CRM: The Political Activist’s “Secret Weapon”
If you’re involved in a political campaign or organization, you already know that “lists,” e.g. donor lists, mailing lists, and so on, play a key role in mobilizing your support base. This is nothing new. Since direct mail was invented about a century ago by Mr. Sears of Sears & Roebuck fame, both for-profit and non-profit organizations have relied on lists to drum up sales and support. The tradition lives on today not only in mailing lists, but in phone solicitation and e-mail lists as well.
Beyond “List Management”
Think of list management as an old but effective way to move your message—comparable to, say, an old, sturdy wheelbarrow. If we stay in this analogy, CRM is more like a 3-ton payloader!
The big limitation of list management is that it is essentially ignores the individual. You try to get as many people as you can on your lists, and then send out appropriate “blasts.” You may get results, sometimes even very good ones. But because you’re depending on economies of scale (e.g. bulk postage), the communications you create are inevitably going to look impersonal and mass-produced—in other words, like “junk mail” (even though direct marketers hate the term).
It’s All About Relationships
If you’re lucky, some of the people you contact through mass marketing will respond very favorably, and become either major donors or volunteers. When someone does this, your organization (if it’s at all well run) will respond with more than just another mass mailing. Perhaps you’ll write an individual letter to the person, make a phone call, or arrange a meeting. Whatever you do, you’ll be cultivating a genuine relationship.
You know that such relationships absolutely essential to your organization’s success. But until recently, it was only possible to relate on a genuine individual level to very few people. Why? Because organizations simply don’t have the manpower to reach out to thousands of people on a personal basis. So true relationships, while prized, tend to remain few.
CRM: The Best of Both Worlds
What if you could combine the economy of mass marketing with the effectiveness of individual relationships? That would be the best of both worlds—and it is, in a nutshell, the essence of CRM, or customer relationship management.
As the term “customer” implies, CRM was first employed in the for-profit sector. It is, however, just as effective in the world of political activism. You can replace the term “customer” with “supporter” or “donor” if you wish. The basic principle remains the same.
The Power of Information Technology
How is this possible? The secret lies in the power of modern information technology to collect and process information about a large volume of individuals quickly and inexpensively. Let’s see how this works in practice.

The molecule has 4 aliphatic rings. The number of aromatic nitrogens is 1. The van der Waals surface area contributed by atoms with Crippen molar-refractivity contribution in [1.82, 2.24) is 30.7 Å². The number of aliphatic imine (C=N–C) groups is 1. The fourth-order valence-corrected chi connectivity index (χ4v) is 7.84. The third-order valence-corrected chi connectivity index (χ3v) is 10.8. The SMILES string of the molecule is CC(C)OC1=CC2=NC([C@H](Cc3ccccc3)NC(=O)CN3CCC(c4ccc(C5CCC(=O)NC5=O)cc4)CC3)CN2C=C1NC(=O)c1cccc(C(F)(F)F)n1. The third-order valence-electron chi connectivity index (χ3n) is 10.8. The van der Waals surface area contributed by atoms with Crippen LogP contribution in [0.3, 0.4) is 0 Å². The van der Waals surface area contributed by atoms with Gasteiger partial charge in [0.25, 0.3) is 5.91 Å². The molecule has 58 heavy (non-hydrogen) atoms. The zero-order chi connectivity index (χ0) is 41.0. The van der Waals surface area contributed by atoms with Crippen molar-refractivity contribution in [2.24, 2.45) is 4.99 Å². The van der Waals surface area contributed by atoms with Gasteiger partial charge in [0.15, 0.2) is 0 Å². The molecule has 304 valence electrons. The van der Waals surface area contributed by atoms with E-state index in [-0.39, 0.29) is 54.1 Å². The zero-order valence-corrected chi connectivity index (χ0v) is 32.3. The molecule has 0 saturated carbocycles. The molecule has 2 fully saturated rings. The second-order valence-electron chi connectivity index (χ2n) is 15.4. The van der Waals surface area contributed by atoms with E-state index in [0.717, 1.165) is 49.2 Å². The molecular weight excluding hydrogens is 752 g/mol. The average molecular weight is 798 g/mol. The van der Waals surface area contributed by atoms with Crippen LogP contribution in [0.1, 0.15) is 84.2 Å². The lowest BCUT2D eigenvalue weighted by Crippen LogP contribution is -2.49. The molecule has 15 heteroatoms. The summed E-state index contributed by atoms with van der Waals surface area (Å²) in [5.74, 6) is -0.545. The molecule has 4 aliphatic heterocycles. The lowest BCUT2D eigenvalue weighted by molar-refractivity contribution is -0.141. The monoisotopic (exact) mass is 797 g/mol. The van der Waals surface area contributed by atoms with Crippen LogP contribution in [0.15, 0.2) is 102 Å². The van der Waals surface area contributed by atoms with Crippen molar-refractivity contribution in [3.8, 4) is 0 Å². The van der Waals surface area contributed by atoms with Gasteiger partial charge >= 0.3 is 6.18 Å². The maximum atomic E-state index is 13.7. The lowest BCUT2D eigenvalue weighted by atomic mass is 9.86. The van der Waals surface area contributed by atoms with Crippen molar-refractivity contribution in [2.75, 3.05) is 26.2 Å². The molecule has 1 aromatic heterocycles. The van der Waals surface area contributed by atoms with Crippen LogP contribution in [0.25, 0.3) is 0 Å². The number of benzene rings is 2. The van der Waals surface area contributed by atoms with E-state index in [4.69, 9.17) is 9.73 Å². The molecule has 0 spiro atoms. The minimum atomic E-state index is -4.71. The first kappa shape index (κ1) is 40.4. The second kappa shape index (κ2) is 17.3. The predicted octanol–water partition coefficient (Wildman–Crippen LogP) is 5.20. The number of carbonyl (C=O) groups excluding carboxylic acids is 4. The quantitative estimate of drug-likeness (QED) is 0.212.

In the old days, you might have a person named Bill Brown on several of your mailing lists. He might also visit your Web site. But until he donates or volunteers, he’s going to fly “under your radar,” so you won’t be able to reach out to him individually.
A CRM system will begin by having one central record for everyone you’ve every contacted, and will collect every possible bit of information it can about each person. In Bill’s case, you’ll have a record of his name and address, and the exact date of every mailing he’s been sent. So far, not too impressive.
But let’s say that Bill visits your Web site, and requests a free e-book you’re offering on the flaws in President Obama’s stimulus package. At this stage, you might not even know the requester’s name. But you’ve collected his e-mail address and know that the person has been sent an e-book.
Now you’ll use an autoresponder (essentially an automatic e-mailing system) to send a follow up e-mail asking the person how he liked the e-book, and if you can offer any other literature. He now requests a printed brochure on your candidate’s views on Second Amendment rights. His request contains his name and (snail mail) address.
The system cross-references the e-mail with the name and address already in the system. Bingo! You now know they’re the same person. All the data is pulled together. As it turns out, you first got Bill’s address from a list of known right-to-life supporters. Add to this the fact that he’s requested information on the stimulus package and on gun rights, and you’ve already got a pretty good idea what his “hot button” issues are.
The next time you do a fundraising letter, you will send it out by e-mail. And you’ll have every individual e-mail tailored to the recipient. When Bill receives an e-mail emphasizing right-to-life and Second Amendment rights and opposition to President Obama’s stimulus package, what do you think he will do?
Even if he doesn’t donate, he’ll begin receiving even more targeted follow-ups. And depending on how he responds, you’ll tailor your message even more finely. In other words, communications with Bill will become more and more of a “two way street.” Multiply this by thousands, or tens or hundreds of thousands of contacts, and you can see the power of CRM.
Why Not Get Started Now?
You already have a lot of information about your support base. Why not use CRM to leverage what you have, and to expand it? CRM technology is surprisingly affordable. In many cases, it pays for itself with the first targeted donor solicitation.
You owe it to yourself to explore the possibilities of this powerful technology. At ConservaTechnology, we’d be happy to consult with you at no expense or obligation to you. Please contact us today for a consultation via phone or e-mail.